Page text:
Management agencies often use geopolitical boundaries as proxies for biological boundaries. In Hawaiian waters a single stock is recognized of common bottlenose dolphins, Tursiops truncatus, a species that is found both in open water and nearshore among the main Hawaiian Islands. To assess population structure, we photo-identified 336 distinctive individuals from the main Hawaiian Islands, from 2000 to 2006. Their generally shallow-water distribution, and numerous within-year and between-year resightings within island areas suggest that individuals are resident to the islands, rather than part of an offshore population moving through the area. Comparisons of identifications obtained from Kaua‘i/Ni‘ihau, O‘ahu, the “4- island area,” and the island of Hawai‘i showed no evidence of movements among these island groups, although movements from Kaua‘i to Ni‘ihau and among the “4-islands” were documented. A Bayesian analysis examining the probability of missing movements among island groups, given our sample sizes for different areas, indicates that interisland movement rates are less than 1% per year with 95% probability. Our results suggest the existence of multiple demographically independent populations of island-associated common bottlenose dolphins around the main Hawaiian islands.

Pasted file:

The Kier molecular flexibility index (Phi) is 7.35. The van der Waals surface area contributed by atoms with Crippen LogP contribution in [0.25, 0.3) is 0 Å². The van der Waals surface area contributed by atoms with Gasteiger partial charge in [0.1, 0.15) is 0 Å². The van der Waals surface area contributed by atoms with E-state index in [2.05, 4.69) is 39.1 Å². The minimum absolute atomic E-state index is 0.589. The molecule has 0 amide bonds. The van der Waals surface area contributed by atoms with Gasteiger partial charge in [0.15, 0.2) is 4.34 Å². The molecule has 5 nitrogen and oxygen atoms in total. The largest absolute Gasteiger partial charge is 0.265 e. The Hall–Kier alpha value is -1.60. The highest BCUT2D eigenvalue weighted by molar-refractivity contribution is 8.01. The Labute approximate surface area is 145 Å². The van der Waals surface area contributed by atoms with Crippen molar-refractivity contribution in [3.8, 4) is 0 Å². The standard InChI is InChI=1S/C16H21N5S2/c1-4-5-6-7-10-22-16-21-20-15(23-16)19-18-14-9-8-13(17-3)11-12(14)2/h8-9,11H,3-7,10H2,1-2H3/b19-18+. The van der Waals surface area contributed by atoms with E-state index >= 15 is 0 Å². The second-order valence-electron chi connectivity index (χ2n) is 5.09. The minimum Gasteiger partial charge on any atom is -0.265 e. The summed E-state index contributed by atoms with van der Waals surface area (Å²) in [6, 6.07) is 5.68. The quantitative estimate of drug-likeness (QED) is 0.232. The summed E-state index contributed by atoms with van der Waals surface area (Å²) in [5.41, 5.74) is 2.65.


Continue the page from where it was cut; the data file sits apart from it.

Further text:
Baird, R.W., A.M. Gorgone, D.J. McSweeney, A.D. Ligon, M.H. Deakos, D.L. Webster, G.S. Schorr, K.K. Martien, D.R. Salden, and S.D. Mahaffy. 2009. Population Structure of Island-Associated Dolphins: Evidence from Photo-Identification of Common Bottlenose Dolphins (Tursiops truncatus) in the Main Hawaiian Islands. Marine Mammal Science 25(2): 251-274. doi: 10.1111/j.1748-7692.2008.00257.xDownload PDF
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